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Author Topic: 6 Wire Stepper and ULN2803A  (Read 4067 times)
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Manchester (England England)
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Well you have mapped the reading to 0 - 100, so if it is over 50 then set the direction the other way.
Use the if statement for this.

For the speed:-
When it is around 50 you want it slow so for the speed subtract the reading from 50 and take the absolute value abs() function to always get a positive value.
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Toronto Canada
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Wicked thanks smiley

I got it working - sort of with this

Code:
#include <Stepper.h>

const int stepsPerRevolution = 200;  // change this to fit the number of steps per revolution
// for your motor


// initialize the stepper library on pins 8 through 11:
Stepper myStepper(stepsPerRevolution, 8,9,10,11);           

int stepCount = 0;         // number of steps the motor has taken

void setup() {
  // initialize the serial port:
  Serial.begin(9600);
}

void loop() {
  // read the sensor value:
  int sensorReading = analogRead(A0);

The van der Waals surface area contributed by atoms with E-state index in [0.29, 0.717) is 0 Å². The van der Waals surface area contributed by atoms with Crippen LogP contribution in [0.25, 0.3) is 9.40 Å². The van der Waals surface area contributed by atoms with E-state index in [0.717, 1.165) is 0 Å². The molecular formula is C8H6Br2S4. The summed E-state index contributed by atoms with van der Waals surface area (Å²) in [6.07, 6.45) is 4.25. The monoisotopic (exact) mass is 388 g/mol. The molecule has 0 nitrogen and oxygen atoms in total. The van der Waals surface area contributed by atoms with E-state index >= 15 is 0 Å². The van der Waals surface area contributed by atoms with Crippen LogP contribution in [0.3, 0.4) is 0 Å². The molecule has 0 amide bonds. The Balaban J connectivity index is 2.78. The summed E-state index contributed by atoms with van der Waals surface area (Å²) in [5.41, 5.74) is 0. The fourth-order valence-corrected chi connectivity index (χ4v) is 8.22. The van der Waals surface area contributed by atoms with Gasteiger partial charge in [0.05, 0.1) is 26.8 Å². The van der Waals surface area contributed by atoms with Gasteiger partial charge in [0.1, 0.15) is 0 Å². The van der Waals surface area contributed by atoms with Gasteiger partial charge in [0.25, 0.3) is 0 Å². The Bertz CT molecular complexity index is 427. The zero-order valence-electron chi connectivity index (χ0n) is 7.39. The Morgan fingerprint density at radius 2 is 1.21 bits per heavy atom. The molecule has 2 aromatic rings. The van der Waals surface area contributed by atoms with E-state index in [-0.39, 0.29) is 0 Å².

// map it to a range from 0 to 100:
  int motorSpeed = map(sensorReading, 0, 1023, 0, 100);
  // set the motor speed:
   
  if (motorSpeed > 50) {
    myStepper.setSpeed(motorSpeed);
    // step 1/100 of a revolution:
    myStepper.step(stepsPerRevolution/50);
    Serial.print("Forward steps:" );
    Serial.println(stepCount);
    stepCount++;
  } else {
       if (motorSpeed < 50){
        myStepper.setSpeed(motorSpeed);
        // step 1/100 of a revolution:
        myStepper.step(-stepsPerRevolution/50);
        Serial.print(" Reverse steps:" );
        Serial.println(stepCount);
        stepCount++;
          }
  }
}

It seems though that the speed varience is off
For example if the POT is at between 49 and 51 the speed should be the same, just in different directions - right?